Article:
Birthing Woman to Woman – the Doula as Birth Companion

No question: pregnancy and birth is a women's issue! It therefore seems prudent, that women – true to the motto "a problem shared is a problem halved" - have been supporting each other during child birth beyond men's expertise for centuries. Along with the accomplishments of modern medicine came the partial exclusion of the (female) public: birth has been moved into hospitals and has become – with the exception of the clinical personnel - the sole affair of the parents to be. Only at the beginning of the 1990s, American researchers discovered by coincidence that women who are being mothered by a female confidant have easier births. Further studies on different continents repeatedly led to the same conclusion: the presence of other women positively influenced the birth process.

A more detailed look at history books shows that this can in no way be a coincidence. Even in the animal kingdom such indicators can be found. Dolphins and elephants gather around birthing mothers in order to protect her from curious looks and even today humans in certain societies prefer the circle of birth experienced women as the desirable framework for a birth. Derived from the Greek word "douela", the doula as the "woman's servant" (in today's context of course no unfree girl) creates exactly that: a protected framework adjusted to the individual woman's wishes for this unique intimate moment. Often being a mother herself, the doula acts not only as emotional support for the woman - giving her the security to let go and find her power within her - but also for the father to be. She creates memories because she understands how long lasting and formative the birth experience can be for the woman, the baby and the partner and that details – however small – can make a difference in her perception of the event. In contrast to the midwife, doulas do not take on any obstetrical role in the medical sense.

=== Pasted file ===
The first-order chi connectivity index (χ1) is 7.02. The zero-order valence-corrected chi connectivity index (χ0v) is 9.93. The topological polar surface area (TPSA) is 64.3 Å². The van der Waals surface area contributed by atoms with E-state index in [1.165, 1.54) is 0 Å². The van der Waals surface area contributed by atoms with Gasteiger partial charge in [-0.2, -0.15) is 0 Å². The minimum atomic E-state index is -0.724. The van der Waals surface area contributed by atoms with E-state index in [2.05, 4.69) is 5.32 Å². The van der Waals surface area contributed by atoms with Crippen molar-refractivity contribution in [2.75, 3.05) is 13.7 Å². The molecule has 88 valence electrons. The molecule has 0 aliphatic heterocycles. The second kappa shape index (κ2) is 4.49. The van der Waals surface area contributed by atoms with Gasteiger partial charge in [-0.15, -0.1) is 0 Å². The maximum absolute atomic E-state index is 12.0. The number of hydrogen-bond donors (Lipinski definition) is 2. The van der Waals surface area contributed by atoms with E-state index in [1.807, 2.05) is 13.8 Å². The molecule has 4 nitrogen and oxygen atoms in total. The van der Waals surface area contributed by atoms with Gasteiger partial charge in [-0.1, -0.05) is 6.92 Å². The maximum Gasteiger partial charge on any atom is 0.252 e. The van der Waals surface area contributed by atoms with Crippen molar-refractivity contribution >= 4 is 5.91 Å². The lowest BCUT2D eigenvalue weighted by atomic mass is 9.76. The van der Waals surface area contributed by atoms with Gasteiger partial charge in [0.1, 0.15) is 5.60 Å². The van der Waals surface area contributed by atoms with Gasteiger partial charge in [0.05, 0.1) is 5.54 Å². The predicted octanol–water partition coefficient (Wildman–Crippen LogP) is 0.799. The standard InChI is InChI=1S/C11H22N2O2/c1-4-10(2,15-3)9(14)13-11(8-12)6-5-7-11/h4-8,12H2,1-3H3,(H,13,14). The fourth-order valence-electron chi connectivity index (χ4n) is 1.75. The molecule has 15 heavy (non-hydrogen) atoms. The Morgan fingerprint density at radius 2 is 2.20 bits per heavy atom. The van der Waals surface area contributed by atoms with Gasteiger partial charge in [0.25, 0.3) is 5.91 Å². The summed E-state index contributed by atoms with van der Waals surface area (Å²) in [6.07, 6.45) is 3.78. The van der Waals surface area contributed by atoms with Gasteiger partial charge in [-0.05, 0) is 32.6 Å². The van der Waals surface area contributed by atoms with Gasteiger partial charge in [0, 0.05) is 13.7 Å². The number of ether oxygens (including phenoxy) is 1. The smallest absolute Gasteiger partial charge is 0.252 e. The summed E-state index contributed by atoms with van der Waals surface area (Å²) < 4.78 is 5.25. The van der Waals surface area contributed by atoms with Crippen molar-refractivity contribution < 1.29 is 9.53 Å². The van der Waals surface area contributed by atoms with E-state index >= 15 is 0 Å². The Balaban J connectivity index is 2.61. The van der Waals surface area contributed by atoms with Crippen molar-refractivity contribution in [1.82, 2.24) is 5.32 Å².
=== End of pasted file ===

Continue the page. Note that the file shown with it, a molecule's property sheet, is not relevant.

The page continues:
One of the first modern doulas in Austria and a pioneer of the local doula movement since 1993 is Angelika Rodler, herself a mother of five. At the young age of 24, she founded the first doula project. Since 2005 she has offered the only Austrian training for doulas. In 2006 she also founded the non for profit organization DiA – Doulas in Austria, open to all women who have completed the doula training and who agree to commit to the organization's Code of Ethics. Such ethics codes include among other topics that doulas will only attend to births if a midwife is present. Together they can provide optimal support to the woman – fully in line with the philosophy of Ina May Gaskin, possibly the best known midwife of our times: "If a woman doesn't look like a goddess during labor, then someone isn't treating her right."

Elaboration and text: © Verein DiA – Doulas in Austria, Stephanie Johne, 23.01.2018
(Translation: B. Lusher)

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